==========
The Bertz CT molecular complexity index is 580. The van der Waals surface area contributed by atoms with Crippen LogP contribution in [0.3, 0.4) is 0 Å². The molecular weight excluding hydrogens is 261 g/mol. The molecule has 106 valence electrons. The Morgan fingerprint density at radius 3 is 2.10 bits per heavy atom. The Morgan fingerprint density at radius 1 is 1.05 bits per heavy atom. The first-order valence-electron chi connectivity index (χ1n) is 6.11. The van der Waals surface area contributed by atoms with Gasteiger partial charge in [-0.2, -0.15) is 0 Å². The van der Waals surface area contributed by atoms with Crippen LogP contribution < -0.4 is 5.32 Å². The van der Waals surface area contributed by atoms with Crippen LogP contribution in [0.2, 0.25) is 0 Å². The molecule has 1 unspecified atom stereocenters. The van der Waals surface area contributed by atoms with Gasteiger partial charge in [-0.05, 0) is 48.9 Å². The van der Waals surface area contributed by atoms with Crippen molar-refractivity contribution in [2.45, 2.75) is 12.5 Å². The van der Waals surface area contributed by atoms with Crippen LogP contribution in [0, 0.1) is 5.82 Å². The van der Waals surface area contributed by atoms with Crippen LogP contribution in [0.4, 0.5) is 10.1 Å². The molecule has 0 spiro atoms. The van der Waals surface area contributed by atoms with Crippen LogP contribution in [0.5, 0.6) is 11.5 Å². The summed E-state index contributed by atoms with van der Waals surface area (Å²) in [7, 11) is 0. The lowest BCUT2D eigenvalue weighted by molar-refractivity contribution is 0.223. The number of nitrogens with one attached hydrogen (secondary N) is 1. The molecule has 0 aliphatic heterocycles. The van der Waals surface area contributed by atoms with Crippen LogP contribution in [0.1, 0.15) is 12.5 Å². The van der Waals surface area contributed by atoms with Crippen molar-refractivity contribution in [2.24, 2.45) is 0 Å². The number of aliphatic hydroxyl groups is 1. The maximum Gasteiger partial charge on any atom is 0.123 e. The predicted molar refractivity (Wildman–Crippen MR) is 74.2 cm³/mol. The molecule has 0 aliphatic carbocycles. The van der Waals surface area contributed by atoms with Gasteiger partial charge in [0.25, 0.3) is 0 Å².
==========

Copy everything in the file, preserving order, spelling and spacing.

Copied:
The Bertz CT molecular complexity index is 580. The van der Waals surface area contributed by atoms with Crippen LogP contribution in [0.3, 0.4) is 0 Å². The molecular weight excluding hydrogens is 261 g/mol. The molecule has 106 valence electrons. The Morgan fingerprint density at radius 3 is 2.10 bits per heavy atom. The Morgan fingerprint density at radius 1 is 1.05 bits per heavy atom. The first-order valence-electron chi connectivity index (χ1n) is 6.11. The van der Waals surface area contributed by atoms with Gasteiger partial charge in [-0.2, -0.15) is 0 Å². The van der Waals surface area contributed by atoms with Crippen LogP contribution < -0.4 is 5.32 Å². The van der Waals surface area contributed by atoms with Crippen LogP contribution in [0.2, 0.25) is 0 Å². The molecule has 1 unspecified atom stereocenters. The van der Waals surface area contributed by atoms with Gasteiger partial charge in [-0.05, 0) is 48.9 Å². The van der Waals surface area contributed by atoms with Crippen molar-refractivity contribution in [2.45, 2.75) is 12.5 Å². The van der Waals surface area contributed by atoms with Crippen LogP contribution in [0, 0.1) is 5.82 Å². The van der Waals surface area contributed by atoms with Crippen LogP contribution in [0.4, 0.5) is 10.1 Å². The molecule has 0 spiro atoms. The van der Waals surface area contributed by atoms with Crippen LogP contribution in [0.5, 0.6) is 11.5 Å². The summed E-state index contributed by atoms with van der Waals surface area (Å²) in [7, 11) is 0. The lowest BCUT2D eigenvalue weighted by molar-refractivity contribution is 0.223. The number of nitrogens with one attached hydrogen (secondary N) is 1. The molecule has 0 aliphatic heterocycles. The van der Waals surface area contributed by atoms with Crippen LogP contribution in [0.1, 0.15) is 12.5 Å². The van der Waals surface area contributed by atoms with Crippen molar-refractivity contribution in [2.24, 2.45) is 0 Å². The number of aliphatic hydroxyl groups is 1. The maximum Gasteiger partial charge on any atom is 0.123 e. The predicted molar refractivity (Wildman–Crippen MR) is 74.2 cm³/mol. The molecule has 0 aliphatic carbocycles. The van der Waals surface area contributed by atoms with Gasteiger partial charge in [0.25, 0.3) is 0 Å².